3AM: Please explain that.

JS: The Socialist traditions that guided Israel culturally for the first thirty years or so was largely secular in its outward appearance. It was not explicitly "religious", it was religious on a national level, but in no way approached the level of national religiosity that was given birth by the Zionist Revisionist movement, which now takes the form of a national religions movement, and bounces back and forth between Right Wing Zionism and Religious Zionism. This was not part of the landscape at that point in time. It was, particularly to my parents, a cultural and political way of being Jewish which didn't involve going to synagogue or observing any kind of rituals. We didn't keep Kosher, we were annoyed that we couldn't go shopping on Saturdays. So, in 1977 after Menachem Begin's election, all of a sudden we changed the name of the Israeli currency from the pound to the shekel, and we were not allowed to take public transportation in Saturday, etc.

3AM: So then being outside the pale of religion as the prevailing doctrine of your life, what brought you to religion as a field of study?

JS: Trying to figure out what was religious about Jewish Socialism and secular Zionism. The idea of feeling like you belonged in Israel comes from being raised with a religious notion of where you came from, having some form of Messianic expectations in one's own life, which gives you a destiny. So the idea of one living in Israel rather than remaining in the Diaspora, regardless of the historical emergency which forced us to make those kinds of decisions starting in the late 19th Century, were still rooted in religious narratives and education, in the Torah. These political ideas still have their root in the Jewish Religion. More than anything my interest in religion as an adolescent and college student was motivated by my interest in Nationalism. For many Jews and non-Jews alike, Religion and Nationalism are inseparable.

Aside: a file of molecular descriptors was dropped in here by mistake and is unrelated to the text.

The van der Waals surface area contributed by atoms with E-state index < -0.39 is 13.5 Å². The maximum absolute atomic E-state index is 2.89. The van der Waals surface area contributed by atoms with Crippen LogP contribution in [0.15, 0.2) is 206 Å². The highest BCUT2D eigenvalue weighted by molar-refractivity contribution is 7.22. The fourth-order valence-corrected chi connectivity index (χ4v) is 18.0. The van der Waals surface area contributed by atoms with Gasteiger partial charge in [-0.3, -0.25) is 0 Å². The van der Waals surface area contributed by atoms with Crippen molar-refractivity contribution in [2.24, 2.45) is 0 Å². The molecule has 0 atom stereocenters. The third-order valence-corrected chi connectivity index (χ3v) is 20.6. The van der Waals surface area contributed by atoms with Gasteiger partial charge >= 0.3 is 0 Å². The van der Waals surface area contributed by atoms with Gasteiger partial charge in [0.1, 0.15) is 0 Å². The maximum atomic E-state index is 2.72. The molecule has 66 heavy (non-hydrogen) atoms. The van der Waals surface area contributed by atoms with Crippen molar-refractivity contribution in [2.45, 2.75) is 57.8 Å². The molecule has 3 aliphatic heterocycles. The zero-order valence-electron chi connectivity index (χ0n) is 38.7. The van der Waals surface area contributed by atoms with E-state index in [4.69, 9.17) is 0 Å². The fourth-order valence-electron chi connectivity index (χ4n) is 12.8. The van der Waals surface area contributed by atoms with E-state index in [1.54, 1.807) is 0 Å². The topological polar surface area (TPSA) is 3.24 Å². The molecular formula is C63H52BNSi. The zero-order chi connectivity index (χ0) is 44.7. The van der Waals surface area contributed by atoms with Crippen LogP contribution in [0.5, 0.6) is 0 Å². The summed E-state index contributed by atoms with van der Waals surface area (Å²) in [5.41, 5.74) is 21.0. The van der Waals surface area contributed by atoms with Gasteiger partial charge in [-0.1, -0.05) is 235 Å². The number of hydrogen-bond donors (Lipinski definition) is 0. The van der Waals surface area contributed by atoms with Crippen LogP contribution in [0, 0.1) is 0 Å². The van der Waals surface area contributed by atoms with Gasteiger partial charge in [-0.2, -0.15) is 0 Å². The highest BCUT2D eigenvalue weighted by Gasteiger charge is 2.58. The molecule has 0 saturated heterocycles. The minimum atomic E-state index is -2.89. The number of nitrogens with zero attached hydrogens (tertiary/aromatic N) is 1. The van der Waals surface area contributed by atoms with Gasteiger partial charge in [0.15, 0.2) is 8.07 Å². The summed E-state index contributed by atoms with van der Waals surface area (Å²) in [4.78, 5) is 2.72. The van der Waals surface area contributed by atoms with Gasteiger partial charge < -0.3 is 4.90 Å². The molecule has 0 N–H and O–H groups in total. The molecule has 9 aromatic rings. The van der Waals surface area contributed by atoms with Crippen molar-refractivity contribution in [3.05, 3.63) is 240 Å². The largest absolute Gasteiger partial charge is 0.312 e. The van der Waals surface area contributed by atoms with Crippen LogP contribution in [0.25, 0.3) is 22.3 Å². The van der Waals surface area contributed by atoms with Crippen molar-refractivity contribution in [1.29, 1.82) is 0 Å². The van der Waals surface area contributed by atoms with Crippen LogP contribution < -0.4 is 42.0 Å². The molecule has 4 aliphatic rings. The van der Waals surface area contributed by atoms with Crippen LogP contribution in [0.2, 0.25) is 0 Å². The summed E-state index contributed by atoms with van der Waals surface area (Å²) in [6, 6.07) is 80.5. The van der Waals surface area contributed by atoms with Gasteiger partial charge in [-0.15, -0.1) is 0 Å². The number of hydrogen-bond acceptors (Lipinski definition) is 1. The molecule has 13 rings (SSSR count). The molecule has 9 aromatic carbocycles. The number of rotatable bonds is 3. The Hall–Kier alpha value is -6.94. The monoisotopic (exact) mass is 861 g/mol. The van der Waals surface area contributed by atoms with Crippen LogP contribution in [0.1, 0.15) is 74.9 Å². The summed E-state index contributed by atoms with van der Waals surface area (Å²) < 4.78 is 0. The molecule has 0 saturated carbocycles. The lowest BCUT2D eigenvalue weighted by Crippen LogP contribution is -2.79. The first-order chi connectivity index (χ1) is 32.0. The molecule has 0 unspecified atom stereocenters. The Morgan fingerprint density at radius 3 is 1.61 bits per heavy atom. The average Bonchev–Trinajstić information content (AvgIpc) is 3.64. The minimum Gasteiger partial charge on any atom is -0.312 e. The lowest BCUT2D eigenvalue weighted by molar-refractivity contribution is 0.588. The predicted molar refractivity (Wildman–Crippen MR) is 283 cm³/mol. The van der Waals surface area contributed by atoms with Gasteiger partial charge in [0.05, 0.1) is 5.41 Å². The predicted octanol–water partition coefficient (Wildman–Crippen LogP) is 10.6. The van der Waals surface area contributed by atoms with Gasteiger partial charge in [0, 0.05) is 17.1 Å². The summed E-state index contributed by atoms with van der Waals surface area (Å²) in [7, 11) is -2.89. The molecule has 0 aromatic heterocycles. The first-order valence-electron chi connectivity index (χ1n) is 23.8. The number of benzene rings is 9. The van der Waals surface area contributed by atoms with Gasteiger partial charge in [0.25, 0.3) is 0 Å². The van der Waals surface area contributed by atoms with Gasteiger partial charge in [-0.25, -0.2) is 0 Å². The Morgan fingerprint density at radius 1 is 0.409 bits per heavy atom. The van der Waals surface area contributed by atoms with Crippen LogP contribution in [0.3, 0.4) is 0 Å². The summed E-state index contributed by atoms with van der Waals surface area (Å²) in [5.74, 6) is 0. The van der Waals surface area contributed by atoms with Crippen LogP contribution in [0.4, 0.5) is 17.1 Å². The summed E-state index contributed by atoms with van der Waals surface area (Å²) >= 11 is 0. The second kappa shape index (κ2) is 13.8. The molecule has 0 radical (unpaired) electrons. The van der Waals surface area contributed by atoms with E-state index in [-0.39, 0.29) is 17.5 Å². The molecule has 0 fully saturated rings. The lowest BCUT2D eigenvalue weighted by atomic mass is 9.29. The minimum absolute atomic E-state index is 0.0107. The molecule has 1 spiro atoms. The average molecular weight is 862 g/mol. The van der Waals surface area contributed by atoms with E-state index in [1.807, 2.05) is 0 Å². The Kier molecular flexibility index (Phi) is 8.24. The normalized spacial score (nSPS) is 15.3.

3AM: You say in your book, "At one point in my life I would have felt no need to justify my interest in religion. But now that I am older and more patient, I do try to explain. Unfortunately, this usually doesn't work too well. Religion is one of those subjects people simply aren't prepared to talk about. I'm forever annoyed by individuals who assume that my preoccupation is in some way pathological, as if adopting a critical stance toward religion were a tell-tale sign of madness." Please expound on that point.

JS: This is about being in the US. That passage was meant to address two experiences of dissonance I have had in my life where my political interest in religion and the criticisms I have had of religion have been problematized by Leftist friends, particularly those of the orthodox Marxist persuasion. They always attacked my religious approach to things as being bourgeois, they though it was symptomatic that I was preoccupied with ideology and not economic or political injustice, which is tangible and can be grasped onto.

3AM: Logically, then, you understand the concept of religion being used as a scapegoat rather than being the foundational principles from which their actions spring?